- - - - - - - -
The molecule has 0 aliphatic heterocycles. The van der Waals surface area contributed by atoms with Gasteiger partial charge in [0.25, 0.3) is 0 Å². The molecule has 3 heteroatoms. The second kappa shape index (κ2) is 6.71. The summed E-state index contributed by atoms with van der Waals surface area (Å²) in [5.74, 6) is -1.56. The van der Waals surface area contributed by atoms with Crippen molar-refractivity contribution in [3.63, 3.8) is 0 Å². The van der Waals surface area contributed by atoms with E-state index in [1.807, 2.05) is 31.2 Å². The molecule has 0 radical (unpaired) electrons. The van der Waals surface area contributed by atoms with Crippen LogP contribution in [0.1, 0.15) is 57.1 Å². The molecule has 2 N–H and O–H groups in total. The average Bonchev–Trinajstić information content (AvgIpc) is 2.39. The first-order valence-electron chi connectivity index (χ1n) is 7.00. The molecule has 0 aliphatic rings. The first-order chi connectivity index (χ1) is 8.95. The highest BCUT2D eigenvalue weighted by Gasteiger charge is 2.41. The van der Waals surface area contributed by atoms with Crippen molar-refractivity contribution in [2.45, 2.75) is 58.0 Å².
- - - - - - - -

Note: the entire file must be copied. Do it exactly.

The molecule has 0 aliphatic heterocycles. The van der Waals surface area contributed by atoms with Gasteiger partial charge in [0.25, 0.3) is 0 Å². The molecule has 3 heteroatoms. The second kappa shape index (κ2) is 6.71. The summed E-state index contributed by atoms with van der Waals surface area (Å²) in [5.74, 6) is -1.56. The van der Waals surface area contributed by atoms with Crippen molar-refractivity contribution in [3.63, 3.8) is 0 Å². The van der Waals surface area contributed by atoms with E-state index in [1.807, 2.05) is 31.2 Å². The molecule has 0 radical (unpaired) electrons. The van der Waals surface area contributed by atoms with Crippen LogP contribution in [0.1, 0.15) is 57.1 Å². The molecule has 2 N–H and O–H groups in total. The average Bonchev–Trinajstić information content (AvgIpc) is 2.39. The first-order valence-electron chi connectivity index (χ1n) is 7.00. The molecule has 0 aliphatic rings. The first-order chi connectivity index (χ1) is 8.95. The highest BCUT2D eigenvalue weighted by Gasteiger charge is 2.41. The van der Waals surface area contributed by atoms with Crippen molar-refractivity contribution in [2.45, 2.75) is 58.0 Å².